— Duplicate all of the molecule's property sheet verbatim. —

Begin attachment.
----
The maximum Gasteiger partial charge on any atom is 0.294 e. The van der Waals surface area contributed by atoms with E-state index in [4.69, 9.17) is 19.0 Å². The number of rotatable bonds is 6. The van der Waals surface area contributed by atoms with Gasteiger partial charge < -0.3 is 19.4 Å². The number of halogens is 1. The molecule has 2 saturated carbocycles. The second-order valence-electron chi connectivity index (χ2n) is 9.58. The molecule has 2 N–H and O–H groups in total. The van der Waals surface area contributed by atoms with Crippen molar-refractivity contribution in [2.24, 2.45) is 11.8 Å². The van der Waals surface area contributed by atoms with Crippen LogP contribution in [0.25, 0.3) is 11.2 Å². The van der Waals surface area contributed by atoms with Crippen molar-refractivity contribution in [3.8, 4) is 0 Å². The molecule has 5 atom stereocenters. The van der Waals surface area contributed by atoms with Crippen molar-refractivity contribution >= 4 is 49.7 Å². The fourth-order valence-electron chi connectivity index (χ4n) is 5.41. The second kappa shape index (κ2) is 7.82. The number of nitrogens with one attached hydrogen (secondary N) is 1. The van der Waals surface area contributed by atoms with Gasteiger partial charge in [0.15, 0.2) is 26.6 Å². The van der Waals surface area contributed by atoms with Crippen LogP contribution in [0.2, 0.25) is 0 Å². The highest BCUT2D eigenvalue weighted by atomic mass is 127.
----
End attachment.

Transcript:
The maximum Gasteiger partial charge on any atom is 0.294 e. The van der Waals surface area contributed by atoms with E-state index in [4.69, 9.17) is 19.0 Å². The number of rotatable bonds is 6. The van der Waals surface area contributed by atoms with Gasteiger partial charge < -0.3 is 19.4 Å². The number of halogens is 1. The molecule has 2 saturated carbocycles. The second-order valence-electron chi connectivity index (χ2n) is 9.58. The molecule has 2 N–H and O–H groups in total. The van der Waals surface area contributed by atoms with Crippen molar-refractivity contribution in [2.24, 2.45) is 11.8 Å². The van der Waals surface area contributed by atoms with Crippen LogP contribution in [0.25, 0.3) is 11.2 Å². The van der Waals surface area contributed by atoms with Crippen molar-refractivity contribution in [3.8, 4) is 0 Å². The molecule has 5 atom stereocenters. The van der Waals surface area contributed by atoms with Crippen molar-refractivity contribution >= 4 is 49.7 Å². The fourth-order valence-electron chi connectivity index (χ4n) is 5.41. The second kappa shape index (κ2) is 7.82. The number of nitrogens with one attached hydrogen (secondary N) is 1. The van der Waals surface area contributed by atoms with Gasteiger partial charge in [0.15, 0.2) is 26.6 Å². The van der Waals surface area contributed by atoms with Crippen LogP contribution in [0.2, 0.25) is 0 Å². The highest BCUT2D eigenvalue weighted by atomic mass is 127.